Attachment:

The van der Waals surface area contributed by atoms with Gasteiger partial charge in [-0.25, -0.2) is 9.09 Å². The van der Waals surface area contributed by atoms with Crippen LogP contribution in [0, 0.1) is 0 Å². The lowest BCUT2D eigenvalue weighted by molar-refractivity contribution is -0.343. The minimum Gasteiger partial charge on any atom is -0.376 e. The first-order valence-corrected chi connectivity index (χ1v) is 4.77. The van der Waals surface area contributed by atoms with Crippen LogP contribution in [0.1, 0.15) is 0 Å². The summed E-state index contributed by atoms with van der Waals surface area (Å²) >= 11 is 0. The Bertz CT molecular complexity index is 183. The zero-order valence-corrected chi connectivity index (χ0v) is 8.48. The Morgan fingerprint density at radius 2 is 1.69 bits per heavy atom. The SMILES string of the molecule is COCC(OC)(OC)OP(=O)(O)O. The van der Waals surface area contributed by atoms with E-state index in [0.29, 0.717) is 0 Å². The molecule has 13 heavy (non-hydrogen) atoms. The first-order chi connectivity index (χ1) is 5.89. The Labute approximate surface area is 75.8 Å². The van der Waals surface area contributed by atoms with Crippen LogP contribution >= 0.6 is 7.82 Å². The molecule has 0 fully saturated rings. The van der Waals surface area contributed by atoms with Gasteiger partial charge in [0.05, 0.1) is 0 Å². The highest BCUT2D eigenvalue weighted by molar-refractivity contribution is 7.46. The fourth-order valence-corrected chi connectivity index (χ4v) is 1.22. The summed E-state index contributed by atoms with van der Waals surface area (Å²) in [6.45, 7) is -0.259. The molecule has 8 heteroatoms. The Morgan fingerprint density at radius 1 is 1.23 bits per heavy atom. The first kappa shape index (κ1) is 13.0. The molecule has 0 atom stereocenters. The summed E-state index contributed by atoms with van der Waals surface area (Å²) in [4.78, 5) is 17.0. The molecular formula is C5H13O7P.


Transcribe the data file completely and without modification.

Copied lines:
The van der Waals surface area contributed by atoms with Gasteiger partial charge in [-0.25, -0.2) is 9.09 Å². The van der Waals surface area contributed by atoms with Crippen LogP contribution in [0, 0.1) is 0 Å². The lowest BCUT2D eigenvalue weighted by molar-refractivity contribution is -0.343. The minimum Gasteiger partial charge on any atom is -0.376 e. The first-order valence-corrected chi connectivity index (χ1v) is 4.77. The van der Waals surface area contributed by atoms with Crippen LogP contribution in [0.1, 0.15) is 0 Å². The summed E-state index contributed by atoms with van der Waals surface area (Å²) >= 11 is 0. The Bertz CT molecular complexity index is 183. The zero-order valence-corrected chi connectivity index (χ0v) is 8.48. The Morgan fingerprint density at radius 2 is 1.69 bits per heavy atom. The SMILES string of the molecule is COCC(OC)(OC)OP(=O)(O)O. The van der Waals surface area contributed by atoms with E-state index in [0.29, 0.717) is 0 Å². The molecule has 13 heavy (non-hydrogen) atoms. The first-order chi connectivity index (χ1) is 5.89. The Labute approximate surface area is 75.8 Å². The van der Waals surface area contributed by atoms with Crippen LogP contribution >= 0.6 is 7.82 Å². The molecule has 0 fully saturated rings. The van der Waals surface area contributed by atoms with Gasteiger partial charge in [0.05, 0.1) is 0 Å². The highest BCUT2D eigenvalue weighted by molar-refractivity contribution is 7.46. The fourth-order valence-corrected chi connectivity index (χ4v) is 1.22. The summed E-state index contributed by atoms with van der Waals surface area (Å²) in [6.45, 7) is -0.259. The molecule has 8 heteroatoms. The Morgan fingerprint density at radius 1 is 1.23 bits per heavy atom. The first kappa shape index (κ1) is 13.0. The molecule has 0 atom stereocenters. The summed E-state index contributed by atoms with van der Waals surface area (Å²) in [4.78, 5) is 17.0. The molecular formula is C5H13O7P.